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BRIEFS

Publication: Terrorism Focus Volume: 4 Issue: 36
November 7, 2007 11:50 AM Age: 7 yrs
Category: Terrorism Focus, Brief, Middle East, Africa

 

IRAN CRACKS DOWN ON BALOCHI MILITANTS

 

Iranian Balochis crossing the border into Pakistan are reporting hundreds of Balochis arrested in the Iranian port city of Chabahar (Sistan-Balochistan province) as part of a security sweep targeting Balochi militants (Dawn, November 2). The raids were in response to the kidnapping of the port authority’s chairman, an action blamed on (and denied by) the Sunni radical group Jundallah (“Army of God”). Jundallah specializes in the abduction and assassination of Iranian security operatives. The Balochi militants operate from bases across the border in Balochi Pakistan, a region embroiled in its own decades-old insurgency against the central government. In September, Jundullah abducted 21 truck drivers in Chabahar and then transported them across the border to Pakistan. The Balochi regions on both sides of the border are resource-rich but sparsely populated. Both Pakistani and Iranian Balochi insurgents complain that the wealth created by these resources winds up in the hand of the central government while the Balochis dwell in dire poverty. Tehran once linked the Balochi rebels to al-Qaeda, but lately has begun to suggest that militants might be receiving support from the United States.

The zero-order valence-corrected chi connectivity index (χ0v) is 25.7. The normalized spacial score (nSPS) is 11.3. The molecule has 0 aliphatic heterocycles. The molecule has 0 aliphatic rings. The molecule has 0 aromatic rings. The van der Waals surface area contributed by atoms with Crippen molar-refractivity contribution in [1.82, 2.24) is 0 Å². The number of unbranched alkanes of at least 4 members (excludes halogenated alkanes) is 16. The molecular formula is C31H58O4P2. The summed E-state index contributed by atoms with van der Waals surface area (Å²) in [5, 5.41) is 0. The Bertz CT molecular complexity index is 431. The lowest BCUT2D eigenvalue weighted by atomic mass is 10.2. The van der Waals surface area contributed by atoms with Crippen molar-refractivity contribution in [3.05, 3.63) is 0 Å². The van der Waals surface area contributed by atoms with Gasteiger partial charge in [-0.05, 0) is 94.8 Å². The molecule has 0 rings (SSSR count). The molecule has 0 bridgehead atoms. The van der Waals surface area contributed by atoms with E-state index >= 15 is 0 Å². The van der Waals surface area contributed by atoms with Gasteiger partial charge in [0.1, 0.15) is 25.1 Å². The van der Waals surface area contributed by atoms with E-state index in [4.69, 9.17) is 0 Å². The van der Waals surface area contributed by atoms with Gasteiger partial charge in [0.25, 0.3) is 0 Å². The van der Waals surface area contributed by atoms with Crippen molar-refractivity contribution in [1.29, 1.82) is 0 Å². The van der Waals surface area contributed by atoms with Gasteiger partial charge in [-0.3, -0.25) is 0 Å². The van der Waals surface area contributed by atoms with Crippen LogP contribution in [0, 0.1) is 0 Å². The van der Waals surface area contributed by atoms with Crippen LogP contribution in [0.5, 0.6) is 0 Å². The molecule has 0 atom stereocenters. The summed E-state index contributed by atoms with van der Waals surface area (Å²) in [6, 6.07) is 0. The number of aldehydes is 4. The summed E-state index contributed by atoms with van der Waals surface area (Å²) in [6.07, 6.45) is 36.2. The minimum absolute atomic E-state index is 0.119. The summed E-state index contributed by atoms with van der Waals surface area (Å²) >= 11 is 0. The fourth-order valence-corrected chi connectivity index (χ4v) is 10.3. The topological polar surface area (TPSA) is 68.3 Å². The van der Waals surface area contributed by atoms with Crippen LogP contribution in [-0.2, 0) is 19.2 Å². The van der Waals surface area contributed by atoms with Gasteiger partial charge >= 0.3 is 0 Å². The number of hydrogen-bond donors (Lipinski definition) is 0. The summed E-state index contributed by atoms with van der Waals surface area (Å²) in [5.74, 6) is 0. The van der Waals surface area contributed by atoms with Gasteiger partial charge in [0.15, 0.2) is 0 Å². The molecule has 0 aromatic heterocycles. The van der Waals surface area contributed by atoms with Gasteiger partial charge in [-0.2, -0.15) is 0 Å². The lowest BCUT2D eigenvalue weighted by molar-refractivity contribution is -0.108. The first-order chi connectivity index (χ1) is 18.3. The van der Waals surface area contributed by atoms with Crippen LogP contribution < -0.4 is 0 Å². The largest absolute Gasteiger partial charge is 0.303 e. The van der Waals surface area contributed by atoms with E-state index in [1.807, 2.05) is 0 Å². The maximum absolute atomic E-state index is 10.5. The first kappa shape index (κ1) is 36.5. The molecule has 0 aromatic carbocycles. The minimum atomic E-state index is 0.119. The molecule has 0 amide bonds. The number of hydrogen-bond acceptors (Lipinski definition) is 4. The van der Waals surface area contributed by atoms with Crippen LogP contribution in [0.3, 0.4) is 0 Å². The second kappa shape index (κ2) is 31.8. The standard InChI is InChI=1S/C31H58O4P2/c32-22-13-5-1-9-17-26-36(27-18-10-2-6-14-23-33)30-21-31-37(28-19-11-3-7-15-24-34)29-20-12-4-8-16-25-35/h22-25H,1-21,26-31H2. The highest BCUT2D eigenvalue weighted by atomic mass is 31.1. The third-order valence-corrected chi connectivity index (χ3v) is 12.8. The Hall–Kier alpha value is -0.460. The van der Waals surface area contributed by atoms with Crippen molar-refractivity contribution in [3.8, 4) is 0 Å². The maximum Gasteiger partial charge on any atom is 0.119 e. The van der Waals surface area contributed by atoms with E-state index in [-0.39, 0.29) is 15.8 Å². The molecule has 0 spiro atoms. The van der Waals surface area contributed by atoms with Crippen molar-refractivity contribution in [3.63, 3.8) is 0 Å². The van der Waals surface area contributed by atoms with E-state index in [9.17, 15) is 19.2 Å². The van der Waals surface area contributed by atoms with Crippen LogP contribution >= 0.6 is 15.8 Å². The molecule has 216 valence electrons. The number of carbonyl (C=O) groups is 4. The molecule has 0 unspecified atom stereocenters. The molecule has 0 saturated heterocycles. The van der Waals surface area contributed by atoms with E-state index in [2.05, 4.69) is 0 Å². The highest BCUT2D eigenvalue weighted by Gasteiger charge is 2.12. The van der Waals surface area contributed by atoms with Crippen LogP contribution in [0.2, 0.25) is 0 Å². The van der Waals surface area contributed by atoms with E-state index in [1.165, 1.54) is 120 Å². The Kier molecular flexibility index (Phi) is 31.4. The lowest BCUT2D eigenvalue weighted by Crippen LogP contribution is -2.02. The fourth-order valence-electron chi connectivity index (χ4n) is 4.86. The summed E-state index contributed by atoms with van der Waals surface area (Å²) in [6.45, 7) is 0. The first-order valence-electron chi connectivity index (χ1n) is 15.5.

Al-QAEDA THREAT IN NIGERIA’S KANO PROVINCE?

 

Press reports say Western intelligence agencies aided Nigerian counter-terrorism operatives after the U.S. embassy in Lagos issued a terrorism alert to U.S. citizens and interests in Nigeria in early September. U.S. intelligence is claimed to have provided background to Nigerian security officials on two men identified as al-Qaeda suspects, including information on their extended stay at an Algerian terrorist training camp (This Day, October 31). The two suspects, identified as Abubakr Haruna and Isah A., were arrested in Kano, in Muslim north Nigeria. The two were carrying incriminating documents and “sophisticated” handguns according to police. Kano’s Shiite minority has complained for several years of what they perceive as a growing threat from the Sunni majority, encouraging anti-Shiite violence by approving accounts in state media of Sunni attacks on Shiite targets in Iraq. Religious passions are easily aroused in the northern Muslim states of Nigeria. If the suspects were planning some kind of anti-Shiite outrage, it could have easily thrown the whole region into flames.